Although large caliber, their short range and long loading time made them impractical for battlefield use and [they were] mostly seen as status symbols”, says Matsumoto Teppo-tai, a samurai team of gun interpreters.

    5. Kubikiri Tanto

    Kubikiri Tanto
    A kubikiri Japanese tanto dagger with a sharpened inner edge and without a tip – Credits: Galerie Zacke

    Kubikiri tanto daggers are known as “head cutters”. Their blades curve downward toward the tip and the sharpened edge is on the inside, similar to a sakabato katana

    Most have blunted tips indicating that they weren’t made for combat but were instead intended for everyday work.

    6. Ken Tanto

    Japanese Ken Tanto
    A ritual ken tanto with dragon decorations – Credits: Auction Calendar

    The ken tanto is a special type of Japanese dagger that has a double-edged blade. Such blades were in the tradition of the tsurugi, one of Japan’s first types of edged weapons. 

    Ken daggers have a diamond cross-section and were occasionally used for combat, although most were ceremonial.

    7. Fan Tanto

    Japanese Fan Daggers
    A stealthy Japanese dagger hidden inside a fan – Credits: Samurai Antique World

    Fan tanto Japanese daggers have a single-edged blade that can be sharpened and mounted inside a traditional folded Japanese fan. Most carried a very low-grade blade and were sold as decorative items to tourists.

    Some fan tantos were functional and carried by women, retired samurai, monks, or ninjas.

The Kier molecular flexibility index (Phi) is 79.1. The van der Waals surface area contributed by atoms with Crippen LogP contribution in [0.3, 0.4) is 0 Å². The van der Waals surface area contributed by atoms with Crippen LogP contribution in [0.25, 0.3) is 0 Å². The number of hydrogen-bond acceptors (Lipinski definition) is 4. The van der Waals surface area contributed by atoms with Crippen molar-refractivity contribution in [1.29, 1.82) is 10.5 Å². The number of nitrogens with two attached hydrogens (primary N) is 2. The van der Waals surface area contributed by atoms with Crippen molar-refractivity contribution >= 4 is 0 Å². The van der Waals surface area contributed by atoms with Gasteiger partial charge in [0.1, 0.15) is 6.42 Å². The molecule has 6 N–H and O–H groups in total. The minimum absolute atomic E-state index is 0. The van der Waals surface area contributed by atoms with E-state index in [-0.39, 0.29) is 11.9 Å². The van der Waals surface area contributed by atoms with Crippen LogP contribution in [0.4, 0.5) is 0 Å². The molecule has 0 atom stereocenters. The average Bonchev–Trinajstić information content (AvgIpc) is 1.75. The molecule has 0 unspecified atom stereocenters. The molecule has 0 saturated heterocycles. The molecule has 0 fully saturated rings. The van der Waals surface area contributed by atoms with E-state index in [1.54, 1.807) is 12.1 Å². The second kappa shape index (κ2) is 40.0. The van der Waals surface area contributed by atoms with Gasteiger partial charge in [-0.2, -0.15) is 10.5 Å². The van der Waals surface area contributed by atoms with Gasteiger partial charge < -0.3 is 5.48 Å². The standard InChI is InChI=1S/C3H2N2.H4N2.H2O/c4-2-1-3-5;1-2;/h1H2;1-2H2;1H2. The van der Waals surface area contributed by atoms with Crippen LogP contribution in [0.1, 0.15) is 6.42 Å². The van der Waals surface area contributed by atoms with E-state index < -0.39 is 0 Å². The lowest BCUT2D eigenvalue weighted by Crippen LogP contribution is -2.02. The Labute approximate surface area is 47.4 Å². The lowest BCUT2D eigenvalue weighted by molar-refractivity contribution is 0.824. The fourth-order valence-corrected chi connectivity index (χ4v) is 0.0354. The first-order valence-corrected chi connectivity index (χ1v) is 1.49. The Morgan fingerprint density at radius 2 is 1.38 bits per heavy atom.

8. Saw Blade Tanto

    Saw Blade Japanese Dagger
    The rare saw blade tanto. It was used for daily tasks – Credits: Japanese Sword Index

    Saw blade tantos are one of the rarest Japanese daggers and were used for pruning trees or firefighting. They feature a traditional curved blade with a saw edge. 

    Some models are pointy at the tip indicating that they may have been intended for combat.

    9. Hachiwara Tanto

    Hachiwara Tanto
    The hachiwara tanto, ideal against longer katana swords – Credits: Samurai Antique World

    The hachiwara is a defensive type of dagger that is made from a stiff iron bar. Its blade is curved and has a square cross-section and a hook near the handle. 

    Its main purpose was to counter swords or armor, hence its nickname, “swordbreaker” or “helmet breaker”.

    10. Yayoi Bronze Dagger

    Japanese Yayoi Bronze Short Sword Dagger
    A reconstruction of one of the first Japanese bronze daggers/short swords- Credits: Motokoka

    The yayoi bronze dagger is one of the earliest examples of a functional Japanese edged weapon. It was used in the Yayoi period (3rd century BCE-3rd century CE), hence the name, and made of bronze. It was mostly ceremonial.

    Some researchers believe that the yayoi bronze dagger was influenced by European bronze daggers, due to their many similarities.

    11. Japanese Stone Dagger

    Japanese Yayoi Stone Dagger
    One of three discovered stone daggers dating back to the Yayoi Period – Credits: Zasshonokuma Site, Fukuoka City

      Japanese stone daggers are early ritual artifacts that were used for ceremonial purposes. 

      They were made by grinding a single piece of stone into the shape of a contemporary bronze dagger and were originally imported from Korea and China.